Received from Titan Books through Book Geeks
Just when Sherlock Holmes is convinced that there are no interesting cases for him to investigate, he and Dr. Watson and visited by Holmes’ brother Mycroft. Bodies have been turning up around London. Bodies which show signs of having been attacked and murdered by ferocious creatures that don’t belong in London.
Mycroft is sure that the creatures involved in the attacks are somehow related to the top-secret and very controversial experiments with animals that had been conducted by Dr. Moreau. And although the doctor is supposed to have died at the hands of the creatures he created, it seems clear that either he is still alive or someone else is continuing his work, with deadly consequences. It will be up to Holmes and Watson to end the mad scientist’s work before he succeeds in his plan to overthrow government with the aid of his bestial army. A plan that is far more advanced than anyone could have guessed.
Holmes and Watson dive into the investigation only to find themselves up against nightmare-like opponents and collaborating with a motley crew of characters.
This is probably not a book for Sherlock Holmes purists. If the attraction to these stories lies in the great detective solving seemingly impossible or even supernatural mysteries in a completely logical way Guy Adams’ books may be a bit too fantastical.
I like what the author has done though. He remains very true to the originals when it comes to the characters of Dr. Watson and Sherlock Holmes, who is his usual irritating, arrogant, vague, but also brilliant and charming self. Adams has just added an extra twist to the mysteries Holmes is asked to solve, in this case a mad scientist scenario. A twist I happen to enjoy.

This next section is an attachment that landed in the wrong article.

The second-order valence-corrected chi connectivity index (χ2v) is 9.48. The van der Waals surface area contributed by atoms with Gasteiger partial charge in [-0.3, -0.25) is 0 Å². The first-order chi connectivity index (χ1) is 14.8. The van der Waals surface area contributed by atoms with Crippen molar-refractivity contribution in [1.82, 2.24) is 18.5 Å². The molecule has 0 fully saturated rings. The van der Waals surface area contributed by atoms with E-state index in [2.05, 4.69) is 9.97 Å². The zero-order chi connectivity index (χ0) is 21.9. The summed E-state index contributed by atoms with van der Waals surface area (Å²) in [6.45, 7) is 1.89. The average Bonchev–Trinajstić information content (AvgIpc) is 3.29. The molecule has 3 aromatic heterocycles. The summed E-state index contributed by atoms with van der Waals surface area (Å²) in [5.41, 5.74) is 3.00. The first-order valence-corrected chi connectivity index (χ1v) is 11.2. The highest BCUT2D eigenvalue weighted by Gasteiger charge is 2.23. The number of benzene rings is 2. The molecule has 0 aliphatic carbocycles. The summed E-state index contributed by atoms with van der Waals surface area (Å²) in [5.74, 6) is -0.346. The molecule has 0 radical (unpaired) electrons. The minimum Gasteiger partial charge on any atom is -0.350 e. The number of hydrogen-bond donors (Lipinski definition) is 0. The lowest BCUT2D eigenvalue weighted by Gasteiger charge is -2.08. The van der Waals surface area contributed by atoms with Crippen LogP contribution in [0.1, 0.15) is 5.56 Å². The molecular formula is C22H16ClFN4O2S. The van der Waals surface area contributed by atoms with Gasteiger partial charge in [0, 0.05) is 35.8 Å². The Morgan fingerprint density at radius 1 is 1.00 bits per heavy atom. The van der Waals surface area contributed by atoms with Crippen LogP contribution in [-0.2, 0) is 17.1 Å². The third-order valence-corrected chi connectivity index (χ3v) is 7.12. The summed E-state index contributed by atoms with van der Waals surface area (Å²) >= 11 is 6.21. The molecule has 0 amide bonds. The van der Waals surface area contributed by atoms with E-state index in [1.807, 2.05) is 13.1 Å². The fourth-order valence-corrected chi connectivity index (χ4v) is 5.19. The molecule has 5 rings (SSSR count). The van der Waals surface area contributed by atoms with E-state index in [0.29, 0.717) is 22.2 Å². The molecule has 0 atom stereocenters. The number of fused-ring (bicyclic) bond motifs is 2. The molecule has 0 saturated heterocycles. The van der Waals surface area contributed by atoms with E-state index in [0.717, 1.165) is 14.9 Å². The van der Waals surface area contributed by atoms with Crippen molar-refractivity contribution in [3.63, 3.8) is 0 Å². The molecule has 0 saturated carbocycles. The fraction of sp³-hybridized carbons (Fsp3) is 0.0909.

Another thing I really liked in this book is that when, at some point in the story, Watson is no longer in a position to give the details of the investigation the perspective shifts. Starting with Sherlock Holmes we suddenly have several different narrators, all with their own distinctive voice and perspective, filling in the details the chief narrator missed out on. A development that allows Holmes to make fun of Watson and his editors and made me smile.
This is a very clever book. While being a Victorian mystery, Holmes’ musings on ethical questions, such as men experimenting to enhance human qualities, brings some aspects of the story nicely into our present time.
It is very clear that Guy Adams is having great fun while writing these books. He freely and openly borrows characters from other books – H. G. Wells’ Dr. Moreau being the obvious example here - and either pits them against Holmes or has them assisting him. I enjoy these visitors in Adams’ stories although I’m sure I would have enjoyed them more if I had actually read any, if not all, of the works he borrowed from. Readers better versed in the classical works then I am, are sure to have fun re-acquainting themselves with these characters and placing them in their original stories.
These books are very well written and smooth to read. The pages almost turn themselves as the story shifts between investigation, deduction and action. It is easy for the reader to get drawn into this story, get immersed in Victorian London and the sewers underneath it. And, as always, the readers will find themselves, like Watson, trailing behind the great detective when it comes to solving the mystery.
This is a fun reading experience all round.